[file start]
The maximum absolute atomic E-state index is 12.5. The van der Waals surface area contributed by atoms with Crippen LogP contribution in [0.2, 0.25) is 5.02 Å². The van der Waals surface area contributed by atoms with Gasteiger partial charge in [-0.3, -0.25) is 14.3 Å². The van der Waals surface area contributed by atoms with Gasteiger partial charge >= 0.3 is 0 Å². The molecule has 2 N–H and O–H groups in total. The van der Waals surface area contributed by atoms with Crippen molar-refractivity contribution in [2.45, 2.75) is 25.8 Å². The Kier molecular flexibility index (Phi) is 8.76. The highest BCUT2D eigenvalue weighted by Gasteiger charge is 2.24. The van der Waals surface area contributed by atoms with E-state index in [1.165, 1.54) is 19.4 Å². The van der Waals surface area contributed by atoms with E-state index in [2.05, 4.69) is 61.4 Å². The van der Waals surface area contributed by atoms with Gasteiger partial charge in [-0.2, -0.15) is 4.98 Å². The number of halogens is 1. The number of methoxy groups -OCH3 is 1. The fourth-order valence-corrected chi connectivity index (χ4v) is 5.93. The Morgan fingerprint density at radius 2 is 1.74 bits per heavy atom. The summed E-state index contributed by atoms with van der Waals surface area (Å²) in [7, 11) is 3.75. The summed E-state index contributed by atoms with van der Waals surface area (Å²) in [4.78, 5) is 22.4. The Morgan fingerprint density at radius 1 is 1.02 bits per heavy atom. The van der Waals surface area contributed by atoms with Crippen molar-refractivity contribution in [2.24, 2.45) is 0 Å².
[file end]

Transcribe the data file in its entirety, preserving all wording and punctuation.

The maximum absolute atomic E-state index is 12.5. The van der Waals surface area contributed by atoms with Crippen LogP contribution in [0.2, 0.25) is 5.02 Å². The van der Waals surface area contributed by atoms with Gasteiger partial charge in [-0.3, -0.25) is 14.3 Å². The van der Waals surface area contributed by atoms with Gasteiger partial charge >= 0.3 is 0 Å². The molecule has 2 N–H and O–H groups in total. The van der Waals surface area contributed by atoms with Crippen molar-refractivity contribution in [2.45, 2.75) is 25.8 Å². The Kier molecular flexibility index (Phi) is 8.76. The highest BCUT2D eigenvalue weighted by Gasteiger charge is 2.24. The van der Waals surface area contributed by atoms with E-state index in [1.165, 1.54) is 19.4 Å². The van der Waals surface area contributed by atoms with E-state index in [2.05, 4.69) is 61.4 Å². The van der Waals surface area contributed by atoms with Gasteiger partial charge in [-0.2, -0.15) is 4.98 Å². The number of halogens is 1. The number of methoxy groups -OCH3 is 1. The fourth-order valence-corrected chi connectivity index (χ4v) is 5.93. The Morgan fingerprint density at radius 2 is 1.74 bits per heavy atom. The summed E-state index contributed by atoms with van der Waals surface area (Å²) in [7, 11) is 3.75. The summed E-state index contributed by atoms with van der Waals surface area (Å²) in [4.78, 5) is 22.4. The Morgan fingerprint density at radius 1 is 1.02 bits per heavy atom. The van der Waals surface area contributed by atoms with Crippen molar-refractivity contribution in [2.24, 2.45) is 0 Å².